A day before the opening of Automotive News World Congress, a major automotive conference in Detroit, a GM spokesman said the auto maker isn't actively looking for a tech partner but is open to talking with Google -- or any company -- that is working on automotive advancements.
"We've talked to Google about a variety of things," Dan Flores, a GM spokesman told Computerworld. "We've had projects with them in the past. Would we be willing to talk with them in the future? Sure. We'd talk to any company with potentially interesting technology."
Flores said he wasn't sure if GM's previous talks with Google were regarding autonomous software.
GM's comments come just weeks after Google reported that company executives are still looking for a partner in the automotive industry.
Google, a company known for online search, the Android platform, Maps and Chrome, isn't interested in become a car manufacturer, a company spokeswoman said.
For that, Google wants a partner to work with them to get self-driving cars on the market and on the road.
With or without a partnership with Google, Flores said GM is within 15 years of selling autonomous cars that can drive on any roads and in any conditions. "I can't put a date on that," he added. "It's not going to happen in the immediate future. We could be talking about five, 10 or 15 years when the technology is advanced enough for a car to drive itself in all circumstances."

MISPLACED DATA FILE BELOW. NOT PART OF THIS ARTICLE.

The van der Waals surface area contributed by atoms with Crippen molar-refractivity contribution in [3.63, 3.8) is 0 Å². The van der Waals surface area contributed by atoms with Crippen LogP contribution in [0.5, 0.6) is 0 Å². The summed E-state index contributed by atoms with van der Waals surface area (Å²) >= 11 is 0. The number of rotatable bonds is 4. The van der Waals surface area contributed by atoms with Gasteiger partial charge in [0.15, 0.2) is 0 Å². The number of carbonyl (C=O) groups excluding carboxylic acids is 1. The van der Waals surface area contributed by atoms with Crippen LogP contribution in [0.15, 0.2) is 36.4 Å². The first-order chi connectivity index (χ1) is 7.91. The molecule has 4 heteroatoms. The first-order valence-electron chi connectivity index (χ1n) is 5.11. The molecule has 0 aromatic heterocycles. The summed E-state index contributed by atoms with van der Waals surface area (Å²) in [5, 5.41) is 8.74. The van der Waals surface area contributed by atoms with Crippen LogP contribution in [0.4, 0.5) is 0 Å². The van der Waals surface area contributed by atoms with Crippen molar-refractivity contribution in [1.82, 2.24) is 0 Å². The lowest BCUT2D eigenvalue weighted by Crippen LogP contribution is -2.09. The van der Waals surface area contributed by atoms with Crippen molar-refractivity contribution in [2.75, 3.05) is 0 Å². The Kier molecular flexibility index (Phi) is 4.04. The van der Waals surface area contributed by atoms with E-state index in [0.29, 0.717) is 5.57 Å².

However, GM is only about two years away from unveiling the Cadillac CT6, a car being designed with GM's new Super Cruise technology that partially automates high driving. Flores said.
Super Cruise is a driver-assisted technology that would enable the driver to take her hands off the wheel and her foot off the gas with the car maintaining its speed and position in the driving lane.
Built into the 2017 Cadillac CT6, Super Cruise is not designed for anything but highway driving, Flores noted. The new model is expected to be on the market in late 2016.
GM has been working on the autonomous technology for about five years.